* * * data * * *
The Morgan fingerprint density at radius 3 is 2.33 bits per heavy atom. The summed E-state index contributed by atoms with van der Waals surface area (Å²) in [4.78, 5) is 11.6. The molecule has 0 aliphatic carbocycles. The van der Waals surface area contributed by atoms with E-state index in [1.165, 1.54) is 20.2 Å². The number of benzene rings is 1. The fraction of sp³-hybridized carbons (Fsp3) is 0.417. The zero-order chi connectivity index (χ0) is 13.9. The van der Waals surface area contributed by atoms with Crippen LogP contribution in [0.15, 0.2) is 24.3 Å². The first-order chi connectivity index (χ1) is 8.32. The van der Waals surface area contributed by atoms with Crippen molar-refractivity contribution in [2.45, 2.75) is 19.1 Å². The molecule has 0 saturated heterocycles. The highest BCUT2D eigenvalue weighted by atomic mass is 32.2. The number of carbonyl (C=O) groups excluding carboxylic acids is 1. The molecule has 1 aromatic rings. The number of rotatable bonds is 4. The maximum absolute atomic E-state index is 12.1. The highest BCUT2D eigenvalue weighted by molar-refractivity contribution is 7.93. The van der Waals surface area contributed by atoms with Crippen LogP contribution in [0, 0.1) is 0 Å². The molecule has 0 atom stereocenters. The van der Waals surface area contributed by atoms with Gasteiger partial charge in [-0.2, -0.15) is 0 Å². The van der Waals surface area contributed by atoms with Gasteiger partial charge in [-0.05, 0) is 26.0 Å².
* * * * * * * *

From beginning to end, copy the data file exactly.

The Morgan fingerprint density at radius 3 is 2.33 bits per heavy atom. The summed E-state index contributed by atoms with van der Waals surface area (Å²) in [4.78, 5) is 11.6. The molecule has 0 aliphatic carbocycles. The van der Waals surface area contributed by atoms with E-state index in [1.165, 1.54) is 20.2 Å². The number of benzene rings is 1. The fraction of sp³-hybridized carbons (Fsp3) is 0.417. The zero-order chi connectivity index (χ0) is 13.9. The van der Waals surface area contributed by atoms with Crippen LogP contribution in [0.15, 0.2) is 24.3 Å². The first-order chi connectivity index (χ1) is 8.32. The van der Waals surface area contributed by atoms with Crippen molar-refractivity contribution in [2.45, 2.75) is 19.1 Å². The molecule has 0 saturated heterocycles. The highest BCUT2D eigenvalue weighted by atomic mass is 32.2. The number of carbonyl (C=O) groups excluding carboxylic acids is 1. The molecule has 1 aromatic rings. The number of rotatable bonds is 4. The maximum absolute atomic E-state index is 12.1. The highest BCUT2D eigenvalue weighted by molar-refractivity contribution is 7.93. The van der Waals surface area contributed by atoms with Crippen LogP contribution in [0, 0.1) is 0 Å². The molecule has 0 atom stereocenters. The van der Waals surface area contributed by atoms with Gasteiger partial charge in [-0.2, -0.15) is 0 Å². The van der Waals surface area contributed by atoms with Gasteiger partial charge in [-0.05, 0) is 26.0 Å².